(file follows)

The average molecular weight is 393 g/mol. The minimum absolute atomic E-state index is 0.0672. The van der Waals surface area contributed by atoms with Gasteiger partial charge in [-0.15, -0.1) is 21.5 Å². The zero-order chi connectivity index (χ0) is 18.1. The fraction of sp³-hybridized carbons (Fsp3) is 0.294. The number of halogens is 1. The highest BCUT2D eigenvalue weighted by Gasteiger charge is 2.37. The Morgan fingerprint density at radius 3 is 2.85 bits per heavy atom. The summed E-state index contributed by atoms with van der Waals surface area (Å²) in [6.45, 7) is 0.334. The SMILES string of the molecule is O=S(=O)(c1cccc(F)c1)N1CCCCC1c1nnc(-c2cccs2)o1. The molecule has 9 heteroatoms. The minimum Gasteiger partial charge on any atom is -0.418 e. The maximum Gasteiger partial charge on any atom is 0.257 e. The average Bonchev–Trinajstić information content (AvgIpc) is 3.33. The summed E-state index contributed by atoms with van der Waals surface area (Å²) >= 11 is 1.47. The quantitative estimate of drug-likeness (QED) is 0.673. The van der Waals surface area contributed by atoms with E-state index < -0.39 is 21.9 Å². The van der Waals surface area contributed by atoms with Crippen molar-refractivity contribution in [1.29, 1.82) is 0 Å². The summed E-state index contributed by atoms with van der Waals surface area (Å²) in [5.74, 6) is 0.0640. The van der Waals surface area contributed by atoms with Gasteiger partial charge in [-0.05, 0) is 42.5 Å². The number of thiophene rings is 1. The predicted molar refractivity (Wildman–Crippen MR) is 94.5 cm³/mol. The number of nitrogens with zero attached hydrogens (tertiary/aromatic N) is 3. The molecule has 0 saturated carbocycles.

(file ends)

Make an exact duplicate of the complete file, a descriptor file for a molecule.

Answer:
The average molecular weight is 393 g/mol. The minimum absolute atomic E-state index is 0.0672. The van der Waals surface area contributed by atoms with Gasteiger partial charge in [-0.15, -0.1) is 21.5 Å². The zero-order chi connectivity index (χ0) is 18.1. The fraction of sp³-hybridized carbons (Fsp3) is 0.294. The number of halogens is 1. The highest BCUT2D eigenvalue weighted by Gasteiger charge is 2.37. The Morgan fingerprint density at radius 3 is 2.85 bits per heavy atom. The summed E-state index contributed by atoms with van der Waals surface area (Å²) in [6.45, 7) is 0.334. The SMILES string of the molecule is O=S(=O)(c1cccc(F)c1)N1CCCCC1c1nnc(-c2cccs2)o1. The molecule has 9 heteroatoms. The minimum Gasteiger partial charge on any atom is -0.418 e. The maximum Gasteiger partial charge on any atom is 0.257 e. The average Bonchev–Trinajstić information content (AvgIpc) is 3.33. The summed E-state index contributed by atoms with van der Waals surface area (Å²) >= 11 is 1.47. The quantitative estimate of drug-likeness (QED) is 0.673. The van der Waals surface area contributed by atoms with E-state index < -0.39 is 21.9 Å². The van der Waals surface area contributed by atoms with Crippen molar-refractivity contribution in [1.29, 1.82) is 0 Å². The summed E-state index contributed by atoms with van der Waals surface area (Å²) in [5.74, 6) is 0.0640. The van der Waals surface area contributed by atoms with Gasteiger partial charge in [-0.05, 0) is 42.5 Å². The number of thiophene rings is 1. The predicted molar refractivity (Wildman–Crippen MR) is 94.5 cm³/mol. The number of nitrogens with zero attached hydrogens (tertiary/aromatic N) is 3. The molecule has 0 saturated carbocycles.